Eq-ing Help

Hi

Quick description of my setup:
I have cubase 5, i7 processor, 9GB ram.

I am recording an album. In a few songs i think the mix sounds muddy. I’m not very experienced at eq-ing/mixing. Amateur in fact.
Anyway, i came across this article:

http://www.homerecordingconnection.com/news.php?action=view_story&id=154

I think if i were to separate the various instruments eq wise this would really help my songs. This article is great. It tells you what to do, but i need more info on HOW. That why i came to this forum for help doing it in cubase. (people who use the same tools can advise me)

In that article the 3rd image down, (it shows all the instruments sitting together their main frequencies not colliding)
Can someone help me to achieve this with cubase.

Someone tell me what tools in cubase to use to manipulate/analyse, how to use them etc.

For example, is there some sort of meter in cubase you can run vocals through and you can judge what frequencies the main bulk of the vocal sits at?
Wheni go to eq the vocals, In that diagram, the vocals, (looks like a yellow pyramid) should my eq diagram look like a pyramid? How do i achieve this exactly?

If anyone can help or point me in the right direction i would be very grateful.
I think this is the last hurdle i need to overcome to get the sound i’m looking for.

Regards

Conor

There are several options for monitoring frequency domains for tracks. Cubase has its own multiscope which you can insert in an fx slot on a track. You can also download Bluecat’s frequency analyser which works much the same way. This is a free plugin. Voxengo span is another option, also free. Note that these draw the graph for 1 track (mono or stereo), not for all the tracks simultaneously in different colours. I know bluecats frequency analyser has a transparancy option so you can insert it in multiple tracks and then put all the windows on top of eachother to draw the graphs for several tracks in the same window.

From the graph you can see which frequencies are the main frequencies for a certain track. For instance it is good practice to use a low cut filter on every track apart from Drums and the bass, because the low frequencies don’t really add much character to most instruments and usually open up the mix quite a bit when gone.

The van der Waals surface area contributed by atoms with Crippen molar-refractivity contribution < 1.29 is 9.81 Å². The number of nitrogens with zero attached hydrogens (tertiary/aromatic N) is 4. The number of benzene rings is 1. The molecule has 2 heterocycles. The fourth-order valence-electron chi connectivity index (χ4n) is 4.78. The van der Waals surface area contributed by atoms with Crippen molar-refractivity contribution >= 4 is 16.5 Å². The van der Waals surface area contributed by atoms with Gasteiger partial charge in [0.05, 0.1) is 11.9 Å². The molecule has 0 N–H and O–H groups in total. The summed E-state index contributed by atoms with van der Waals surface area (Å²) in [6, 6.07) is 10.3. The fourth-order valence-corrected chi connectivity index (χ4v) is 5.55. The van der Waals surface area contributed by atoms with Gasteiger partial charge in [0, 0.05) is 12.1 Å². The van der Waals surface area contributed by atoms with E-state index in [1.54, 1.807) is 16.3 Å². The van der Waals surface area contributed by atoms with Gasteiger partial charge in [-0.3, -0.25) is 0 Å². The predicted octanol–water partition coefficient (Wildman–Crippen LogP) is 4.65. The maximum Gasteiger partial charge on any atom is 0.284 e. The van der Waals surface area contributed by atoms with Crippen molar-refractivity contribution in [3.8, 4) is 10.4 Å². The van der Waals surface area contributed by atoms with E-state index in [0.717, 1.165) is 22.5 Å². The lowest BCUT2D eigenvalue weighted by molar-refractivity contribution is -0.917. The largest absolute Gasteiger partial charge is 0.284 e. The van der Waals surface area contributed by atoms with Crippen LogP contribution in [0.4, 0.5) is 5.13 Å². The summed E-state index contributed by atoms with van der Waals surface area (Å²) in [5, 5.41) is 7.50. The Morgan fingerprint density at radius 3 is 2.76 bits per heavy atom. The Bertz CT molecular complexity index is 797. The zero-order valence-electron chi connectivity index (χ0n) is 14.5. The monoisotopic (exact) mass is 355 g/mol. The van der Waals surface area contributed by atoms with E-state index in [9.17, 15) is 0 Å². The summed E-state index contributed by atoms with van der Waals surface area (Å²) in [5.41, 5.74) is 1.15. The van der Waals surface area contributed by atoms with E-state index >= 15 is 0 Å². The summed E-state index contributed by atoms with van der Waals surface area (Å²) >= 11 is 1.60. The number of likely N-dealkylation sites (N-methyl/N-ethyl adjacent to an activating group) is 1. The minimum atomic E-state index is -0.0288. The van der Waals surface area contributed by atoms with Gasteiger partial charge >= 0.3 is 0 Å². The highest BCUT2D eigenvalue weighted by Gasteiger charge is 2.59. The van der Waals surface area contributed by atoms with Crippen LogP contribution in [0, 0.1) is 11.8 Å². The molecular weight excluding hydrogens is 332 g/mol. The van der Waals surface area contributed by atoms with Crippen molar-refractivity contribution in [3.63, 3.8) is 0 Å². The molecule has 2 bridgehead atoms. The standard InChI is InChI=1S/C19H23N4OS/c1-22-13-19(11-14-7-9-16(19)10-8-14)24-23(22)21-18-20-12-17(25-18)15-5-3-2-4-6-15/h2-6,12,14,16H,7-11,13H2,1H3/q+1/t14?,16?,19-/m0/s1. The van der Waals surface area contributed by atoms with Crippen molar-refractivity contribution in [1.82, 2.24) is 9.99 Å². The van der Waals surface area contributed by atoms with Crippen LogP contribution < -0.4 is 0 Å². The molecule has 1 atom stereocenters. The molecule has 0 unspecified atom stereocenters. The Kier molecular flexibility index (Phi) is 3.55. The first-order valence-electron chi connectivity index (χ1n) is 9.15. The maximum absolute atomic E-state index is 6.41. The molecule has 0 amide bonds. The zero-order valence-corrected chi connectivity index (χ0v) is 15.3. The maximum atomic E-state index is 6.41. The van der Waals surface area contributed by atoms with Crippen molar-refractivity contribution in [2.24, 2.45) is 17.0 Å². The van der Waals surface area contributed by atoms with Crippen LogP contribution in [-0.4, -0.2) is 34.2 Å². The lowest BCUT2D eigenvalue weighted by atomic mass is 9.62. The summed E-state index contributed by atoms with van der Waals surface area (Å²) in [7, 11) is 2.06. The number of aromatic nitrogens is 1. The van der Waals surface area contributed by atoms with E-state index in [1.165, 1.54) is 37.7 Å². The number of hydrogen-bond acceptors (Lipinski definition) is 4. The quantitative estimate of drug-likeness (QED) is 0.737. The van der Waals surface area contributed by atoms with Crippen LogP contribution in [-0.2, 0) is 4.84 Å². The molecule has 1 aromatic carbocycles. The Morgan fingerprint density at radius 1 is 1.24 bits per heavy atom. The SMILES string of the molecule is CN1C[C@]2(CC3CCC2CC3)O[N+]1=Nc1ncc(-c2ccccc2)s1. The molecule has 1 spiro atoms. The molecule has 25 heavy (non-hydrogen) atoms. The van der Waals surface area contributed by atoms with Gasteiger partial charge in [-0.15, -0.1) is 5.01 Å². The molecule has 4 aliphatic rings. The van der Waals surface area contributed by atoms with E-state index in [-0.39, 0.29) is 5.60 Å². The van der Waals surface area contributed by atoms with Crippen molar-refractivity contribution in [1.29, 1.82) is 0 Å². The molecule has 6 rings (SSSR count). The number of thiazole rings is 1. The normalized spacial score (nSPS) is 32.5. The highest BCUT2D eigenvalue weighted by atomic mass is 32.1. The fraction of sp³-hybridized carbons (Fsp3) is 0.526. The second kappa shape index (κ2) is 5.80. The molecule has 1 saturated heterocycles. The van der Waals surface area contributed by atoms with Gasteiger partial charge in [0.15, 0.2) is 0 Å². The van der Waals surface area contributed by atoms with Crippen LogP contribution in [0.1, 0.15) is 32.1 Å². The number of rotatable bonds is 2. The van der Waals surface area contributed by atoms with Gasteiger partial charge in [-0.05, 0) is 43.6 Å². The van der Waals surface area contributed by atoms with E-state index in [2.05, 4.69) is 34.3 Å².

I got most of what I know about mixing from Friedemann Tischmeyer’s ‘internal mixing’ dvd which is a tutorial dvd aimed at exactly the type of things you just asked. Very clear instructions and tips on how to find a good balance in your mix with different instruments, and tips on panning, EQ, compression etc. He is using Cubase as well, so it should all look familiar. He is using very expensive plugins though, but especially for amateurs there are more than enough free alternatives for everything he’s doing. I really recommend that DVD if you want to learn the basics of mixing, it’s helped me a great deal!
Here is a short sample of it: http://www.youtube.com/watch?v=dbh6n3wySDc

ok, thank you for that tip.
That bluecat sounds good. i must give it a try.

I recently bought: http://www.amazon.co.uk/Mixing-Audio-Concepts-Practices-Tools/dp/0240520688/ref=sr_1_2?ie=UTF8&qid=1321016766&sr=8-2
And i’m starting to make my way through it also. But that dvd i will consider getting.

Ok, i’ll also try using the filter to take out the low frequenciies on all instruments but the drums. (i’m not sure where exactly to stop though) . I guess i’ll just experiment see what sounds good.

Thanks Again

Yes, I’d say do some rigorous cuts on some frequency bands and just see what happens. Don’t do the cuts when listening to the track you’re editing on solo, make the cuts while all tracks are playing. That way you can better hear the impact a cut has on the mix. As long as you don’t notice you’re cutting you’re good :slight_smile: